Moreover, discriminating ISOI from sarcoidosis, Wegener's granulomatosis, lymphoma, cancer and other diseases is necessary. These possibilities should not be ruled out [23]. In the present case, differential antibodies were negative and BHL was not observed in her chest X-rays, so the abovementioned diseases could therefore be, to some extent, excluded. The lack of a pathological examination meant that they could not be definitively excluded.

The second important point to note is regards the thyroiditis. In the present case it was considered to be one type of chronic thyroiditis but, as with ISOI, the high values for IgG4 are suggestive of Riedel's thyroiditis. Riedel's thyroiditis is a chronic fibrosing disorder of unknown etiology, often associated with "multifocal fibrosclerosis." Riedel's thyroiditis is part of the IgG4-related systemic disease spectrum. In many cases, multifocal fibrosclerosis and IgG4-related systemic disease are probably the same entity [24]. In addition, this may be a variation of IgG4-related disease known as IgG4-related autoimmune disease, hyper-IgG4 disease, IgG4-related sclerosing disease, or IgG4-positive MOLPS. In the future, larger studies are called to elucidate the exact mechanism and clinical characteristics of this disorder.

Conclusion

In cases of ISOI with high IgG level or a normal IgG level it is prudent to measure the blood IgG4 level. If the level rises, careful observation for the development of IRF, and/or fibrotic changes in the organs is necessary. A strict follow-up is recommended in such cases.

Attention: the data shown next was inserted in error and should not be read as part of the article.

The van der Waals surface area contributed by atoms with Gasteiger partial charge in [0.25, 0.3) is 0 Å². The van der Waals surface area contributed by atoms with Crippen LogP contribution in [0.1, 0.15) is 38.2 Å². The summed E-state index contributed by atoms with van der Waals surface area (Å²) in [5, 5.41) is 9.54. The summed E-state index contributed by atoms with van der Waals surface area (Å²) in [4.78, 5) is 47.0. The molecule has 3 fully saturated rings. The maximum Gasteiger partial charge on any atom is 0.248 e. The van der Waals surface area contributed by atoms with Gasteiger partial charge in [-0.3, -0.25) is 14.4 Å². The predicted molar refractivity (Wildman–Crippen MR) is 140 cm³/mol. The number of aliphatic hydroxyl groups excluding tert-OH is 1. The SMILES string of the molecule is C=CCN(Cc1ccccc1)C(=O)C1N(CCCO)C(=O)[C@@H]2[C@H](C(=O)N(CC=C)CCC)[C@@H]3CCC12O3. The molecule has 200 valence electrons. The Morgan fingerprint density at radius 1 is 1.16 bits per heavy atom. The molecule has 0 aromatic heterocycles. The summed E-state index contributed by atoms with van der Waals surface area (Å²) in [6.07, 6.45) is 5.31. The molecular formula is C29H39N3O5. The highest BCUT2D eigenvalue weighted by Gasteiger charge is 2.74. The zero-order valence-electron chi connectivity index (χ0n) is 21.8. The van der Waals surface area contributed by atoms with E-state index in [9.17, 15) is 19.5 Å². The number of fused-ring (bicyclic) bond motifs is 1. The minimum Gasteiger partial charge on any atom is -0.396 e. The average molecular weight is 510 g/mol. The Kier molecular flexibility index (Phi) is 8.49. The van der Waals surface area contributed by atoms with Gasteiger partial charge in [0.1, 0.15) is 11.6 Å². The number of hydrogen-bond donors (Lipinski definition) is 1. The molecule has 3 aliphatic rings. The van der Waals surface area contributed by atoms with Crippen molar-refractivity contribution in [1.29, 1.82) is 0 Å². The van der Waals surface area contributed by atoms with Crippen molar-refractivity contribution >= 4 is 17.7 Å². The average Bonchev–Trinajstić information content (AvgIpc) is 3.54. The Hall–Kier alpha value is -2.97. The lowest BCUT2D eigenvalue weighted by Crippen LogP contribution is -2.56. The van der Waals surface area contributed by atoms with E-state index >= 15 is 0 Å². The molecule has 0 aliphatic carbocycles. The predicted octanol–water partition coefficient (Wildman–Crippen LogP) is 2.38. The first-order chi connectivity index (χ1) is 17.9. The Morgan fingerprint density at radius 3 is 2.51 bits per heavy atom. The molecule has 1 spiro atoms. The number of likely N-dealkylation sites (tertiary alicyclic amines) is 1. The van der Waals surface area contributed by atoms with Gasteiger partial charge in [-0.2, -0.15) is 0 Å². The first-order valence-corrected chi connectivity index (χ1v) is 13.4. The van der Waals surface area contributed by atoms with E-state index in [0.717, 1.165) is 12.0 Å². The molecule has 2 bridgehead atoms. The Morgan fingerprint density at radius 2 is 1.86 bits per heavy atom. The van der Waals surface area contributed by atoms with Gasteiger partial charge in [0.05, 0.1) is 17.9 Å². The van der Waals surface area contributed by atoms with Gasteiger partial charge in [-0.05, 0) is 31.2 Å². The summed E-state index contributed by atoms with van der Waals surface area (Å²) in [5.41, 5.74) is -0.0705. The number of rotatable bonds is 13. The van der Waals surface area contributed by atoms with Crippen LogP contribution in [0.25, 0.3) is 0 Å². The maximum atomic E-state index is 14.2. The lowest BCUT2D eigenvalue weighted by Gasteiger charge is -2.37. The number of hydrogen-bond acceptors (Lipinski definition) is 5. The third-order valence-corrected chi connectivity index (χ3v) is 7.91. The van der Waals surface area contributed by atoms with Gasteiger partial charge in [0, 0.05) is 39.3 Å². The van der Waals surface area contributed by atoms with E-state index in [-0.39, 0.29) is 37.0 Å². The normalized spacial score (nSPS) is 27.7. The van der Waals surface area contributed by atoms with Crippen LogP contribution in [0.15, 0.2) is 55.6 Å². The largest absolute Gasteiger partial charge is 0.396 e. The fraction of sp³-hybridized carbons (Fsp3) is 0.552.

Consent

Written informed consent was obtained from the patient for publication of this case report and any accompanying images. A copy of the written consent is available for review by the Editor-in-Chief of this journal.

Abbreviations

BHL: 

bilateral hilar lymphadenopathy

CT: 

computerized tomography

Ig: 

immunoglobulin

IRF: 

idiopathic retroperitoneal fibrosis

ISOI: 

idiopathic sclerosing orbital inflammation

MOLPS: 

multiorgan lymph proliferative syndrome

MRI: 

magnetic resonance imaging

OPT: 

orbital pseudotumor

SC: 

sclerosing cholangitis

TSH: 

thyroid stimulating hormone.

Declarations

Acknowledgements

English language assistance for the preparation of this manuscript was provided by Brian Quinn, of Japan Medical Communication (Fukuoka, Japan).

Authors’ Affiliations

(1)
Internal Medicine, Nagai Clinic
(2)
Department of Radiology, Saiseikai Yokohama-shi Nanbu Hospital
(3)
Department of Pathology, Saiseikai Yokohama-shi Nanbu Hospital
(4)
Department of Neurosurgery, Yokohama City University

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© Nagai et al; licensee BioMed Central Ltd. 2011

This article is published under license to BioMed Central Ltd. This is an Open Access article distributed under the terms of the Creative Commons Attribution License (http://creativecommons.org/licenses/by/2.0), which permits unrestricted use, distribution, and reproduction in any medium, provided the original work is properly cited.